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April 19, 2017

*UPDATE* CalPERS Scraps Divestment in New Policy

UPDATE (4/20/17, 2:00 pm EST): This week’s CalPERS meeting was another heavy blow to divestment activists. At the event, four pro-divestment speakers addressed the board in protest of the proposed policy to all but ban divestment at the fund.  In response, California State Controller Betty Yee acknowledged their concerns but resolutely defended the fund’s divestment stance, reemphasizing the fund’s fiduciary duty.  As she stated:

“We are fiduciaries of this fund.  And our sole focus is and must continue to be how we are going to pay the benefits to our public sector workers and our educators who have earned these benefits during their work life.”

Watch more of Controller Yee’s comments here:


— Original Post, April 19, 2017 —

The California Public Employees’ Retirement System (CalPERS) just voted unanimously to drastically curtail its divestment policy, stating CalPERS “generally prohibits Divesting in response to Divestment Initiatives” due to its cost and ineffectiveness in achieving social goals.

As the nation’s largest pension fund, CalPERS is a frequent target of the divestment movement and has faced several campaigns over the years.  The fund, which has more than 1.8 million total members, has recently struggled to meet investment targets while simultaneously fending off attempts from the California State Legislature to mandate various forms of divestment.

As CalPERS, like many other funds, faces difficulty achieving its financial return goals, the pension’s new policy centers around its fiduciary duty to its million-plus members.  This legal responsibility is especially important when the scope of divestment goes beyond the mission of the fund—maximizing returns for its beneficiaries.  From the new policy language:

“The Board and Staff also have a fiduciary responsibility under the California Constitution to ‘diversify the investments of the system so as to minimize the risk of loss and to maximize the rate of return, unless under the circumstances it is clearly not prudent to do so’ …These fiduciary obligations generally preclude CalPERS from sacrificing investment performance for the purpose of achieving goals that do not directly relate to CalPERS operations or benefits.” (Emphasis added)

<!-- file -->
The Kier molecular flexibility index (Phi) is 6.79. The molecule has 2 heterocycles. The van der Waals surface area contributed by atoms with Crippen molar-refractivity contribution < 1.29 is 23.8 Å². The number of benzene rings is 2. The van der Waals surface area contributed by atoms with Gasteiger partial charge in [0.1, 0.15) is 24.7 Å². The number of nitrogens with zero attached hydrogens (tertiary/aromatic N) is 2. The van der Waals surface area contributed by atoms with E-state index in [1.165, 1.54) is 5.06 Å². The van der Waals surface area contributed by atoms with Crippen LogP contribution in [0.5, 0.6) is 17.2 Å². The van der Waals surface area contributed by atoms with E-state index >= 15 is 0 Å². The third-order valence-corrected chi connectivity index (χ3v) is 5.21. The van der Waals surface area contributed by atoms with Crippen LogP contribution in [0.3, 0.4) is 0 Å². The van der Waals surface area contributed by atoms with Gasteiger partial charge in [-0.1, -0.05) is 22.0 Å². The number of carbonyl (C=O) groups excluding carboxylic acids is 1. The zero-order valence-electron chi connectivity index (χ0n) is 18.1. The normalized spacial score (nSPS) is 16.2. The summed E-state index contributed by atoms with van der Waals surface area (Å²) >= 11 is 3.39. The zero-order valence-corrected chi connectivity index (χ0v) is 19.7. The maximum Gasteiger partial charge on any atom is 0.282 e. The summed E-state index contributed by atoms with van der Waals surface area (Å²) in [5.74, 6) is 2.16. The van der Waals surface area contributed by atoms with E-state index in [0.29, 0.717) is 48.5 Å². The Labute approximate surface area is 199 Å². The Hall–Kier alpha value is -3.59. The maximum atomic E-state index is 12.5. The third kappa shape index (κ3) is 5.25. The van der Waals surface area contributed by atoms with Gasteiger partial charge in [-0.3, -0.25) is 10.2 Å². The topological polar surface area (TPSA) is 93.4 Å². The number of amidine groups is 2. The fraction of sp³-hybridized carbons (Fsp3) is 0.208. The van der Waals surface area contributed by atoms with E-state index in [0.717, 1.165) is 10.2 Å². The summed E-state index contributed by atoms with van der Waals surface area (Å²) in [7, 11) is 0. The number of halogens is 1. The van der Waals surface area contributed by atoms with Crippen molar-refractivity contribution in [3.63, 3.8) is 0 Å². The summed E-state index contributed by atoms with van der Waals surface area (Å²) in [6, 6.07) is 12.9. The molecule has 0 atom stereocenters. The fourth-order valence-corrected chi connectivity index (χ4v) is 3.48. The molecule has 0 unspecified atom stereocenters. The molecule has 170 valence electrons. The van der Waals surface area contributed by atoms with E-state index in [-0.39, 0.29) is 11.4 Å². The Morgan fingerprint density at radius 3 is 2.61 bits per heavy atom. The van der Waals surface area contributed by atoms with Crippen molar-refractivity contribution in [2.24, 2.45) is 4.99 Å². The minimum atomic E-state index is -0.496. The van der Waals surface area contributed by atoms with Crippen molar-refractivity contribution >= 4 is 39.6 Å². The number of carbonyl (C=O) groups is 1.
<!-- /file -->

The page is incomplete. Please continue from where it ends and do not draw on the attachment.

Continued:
For years, CalPERS has preferred the approach of engagement over divestment, and has reaffirmed this preference in its new policy.  The pension acknowledges that divestment hinders financial performance and is costly for the fund, all the while doing nothing to impact the environment.  From CalPERS:

“Divesting appears to almost invariably harm investment performance, such as by causing transaction costs (e.g., the cost of selling assets and reinvesting the proceeds) and compromising investment strategies. In addition, there appears to be considerable evidence that Divesting is an ineffective strategy for achieving social or political goals, since the usual consequence is often a mere transfer of ownership of divested assets from one investor to another. Investors that divest lose their ability as shareowners to influence the company to act responsibly. This Policy, therefore, generally prohibits Divesting in response to Divestment Initiatives, but permits CalPERS to use constructive engagement, where consistent with fiduciary duties, to help Divestment Initiatives achieve their goals.” (Emphasis added)

The fact that CalPERS has essentially rejected the strategy of divestment should come as no surprise. Earlier this year, CalPERS responded to a legislative divestment initiative by explaining how selling off securities relating to the Dakota Access Pipeline would hurt the fund financially:

“AB 20 would impede CalPERS ability to maximize risk-adjusted returns, and minimize risk through diversification, potentially imposing additional costs on California’s public employers and agencies, civil servants, and impairing CalPERS’ ability to pay promised benefits.”

The Los Angeles Times agreed, pulling no punches in a recent editorial in opposition to the proposed divestment bill:

“Even those who opposed the Dakota Access pipeline, such as this editorial board, must recognize that AB 20 is a flawed and dangerous bill. For one thing, it is overly broad, requiring divestment from a company that operates multiple oil and natural gas lines as well as from major national banks that finance not just the pipeline’s construction, but also many of California’s businesses… given the potential cost, lawmakers should wield this power sparingly and in a precisely targeted way — and never when it would just be an empty gesture.”

The CEO of the Hispanic Chambers of Commerce of San Francisco echoed the same sentiments when he wrote this in a recent San Francisco Chronicle Op-Ed:

“The small but fevered movement to divest California public monies from companies involved with the Dakota Access Pipeline project is ill-conceived, and if successful, will prove injurious to pensioners, retirees and state taxpayers… Taxpayers will have to pick up for the tab to meet promised pensions that the investments don’t cover. Additional pension-fund shortfalls that divestment would cause are precisely what businesses owners don’t need.”

Divestment advocates have not had success in convincing universities to sell fossil fuels and they continue to strike out with targeted pension funds.  And now, the nation’s largest fund has all but slammed the door on this flawed campaign. As more and more schools and funds reject divestment, it’s time to acknowledge that it is all cost and no gain